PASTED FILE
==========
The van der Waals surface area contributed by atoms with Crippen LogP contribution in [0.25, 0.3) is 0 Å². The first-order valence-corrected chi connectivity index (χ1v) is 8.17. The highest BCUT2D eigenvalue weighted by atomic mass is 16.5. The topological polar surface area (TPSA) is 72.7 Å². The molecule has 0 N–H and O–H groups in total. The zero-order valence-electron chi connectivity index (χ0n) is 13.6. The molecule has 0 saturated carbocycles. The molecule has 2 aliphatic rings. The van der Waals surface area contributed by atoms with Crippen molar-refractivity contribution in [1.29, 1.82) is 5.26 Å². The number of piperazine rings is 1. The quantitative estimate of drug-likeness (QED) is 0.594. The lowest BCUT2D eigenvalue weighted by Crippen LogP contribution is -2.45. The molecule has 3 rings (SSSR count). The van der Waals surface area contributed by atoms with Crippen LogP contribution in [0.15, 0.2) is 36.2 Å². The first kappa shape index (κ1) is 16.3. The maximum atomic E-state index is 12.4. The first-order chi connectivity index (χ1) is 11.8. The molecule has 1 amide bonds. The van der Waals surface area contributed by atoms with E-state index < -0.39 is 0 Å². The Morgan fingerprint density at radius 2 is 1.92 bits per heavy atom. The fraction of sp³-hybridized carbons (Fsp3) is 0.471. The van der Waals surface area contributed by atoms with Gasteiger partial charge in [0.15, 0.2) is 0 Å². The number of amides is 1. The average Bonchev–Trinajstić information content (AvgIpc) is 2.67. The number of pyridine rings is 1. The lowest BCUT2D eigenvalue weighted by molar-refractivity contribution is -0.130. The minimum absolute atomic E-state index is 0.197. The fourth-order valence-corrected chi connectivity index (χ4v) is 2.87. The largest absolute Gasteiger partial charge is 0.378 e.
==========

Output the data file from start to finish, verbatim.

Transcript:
The van der Waals surface area contributed by atoms with Crippen LogP contribution in [0.25, 0.3) is 0 Å². The first-order valence-corrected chi connectivity index (χ1v) is 8.17. The highest BCUT2D eigenvalue weighted by atomic mass is 16.5. The topological polar surface area (TPSA) is 72.7 Å². The molecule has 0 N–H and O–H groups in total. The zero-order valence-electron chi connectivity index (χ0n) is 13.6. The molecule has 0 saturated carbocycles. The molecule has 2 aliphatic rings. The van der Waals surface area contributed by atoms with Crippen molar-refractivity contribution in [1.29, 1.82) is 5.26 Å². The number of piperazine rings is 1. The quantitative estimate of drug-likeness (QED) is 0.594. The lowest BCUT2D eigenvalue weighted by Crippen LogP contribution is -2.45. The molecule has 3 rings (SSSR count). The van der Waals surface area contributed by atoms with Crippen LogP contribution in [0.15, 0.2) is 36.2 Å². The first kappa shape index (κ1) is 16.3. The maximum atomic E-state index is 12.4. The first-order chi connectivity index (χ1) is 11.8. The molecule has 1 amide bonds. The van der Waals surface area contributed by atoms with E-state index < -0.39 is 0 Å². The Morgan fingerprint density at radius 2 is 1.92 bits per heavy atom. The fraction of sp³-hybridized carbons (Fsp3) is 0.471. The van der Waals surface area contributed by atoms with Gasteiger partial charge in [0.15, 0.2) is 0 Å². The number of amides is 1. The average Bonchev–Trinajstić information content (AvgIpc) is 2.67. The number of pyridine rings is 1. The lowest BCUT2D eigenvalue weighted by molar-refractivity contribution is -0.130. The minimum absolute atomic E-state index is 0.197. The fourth-order valence-corrected chi connectivity index (χ4v) is 2.87. The largest absolute Gasteiger partial charge is 0.378 e.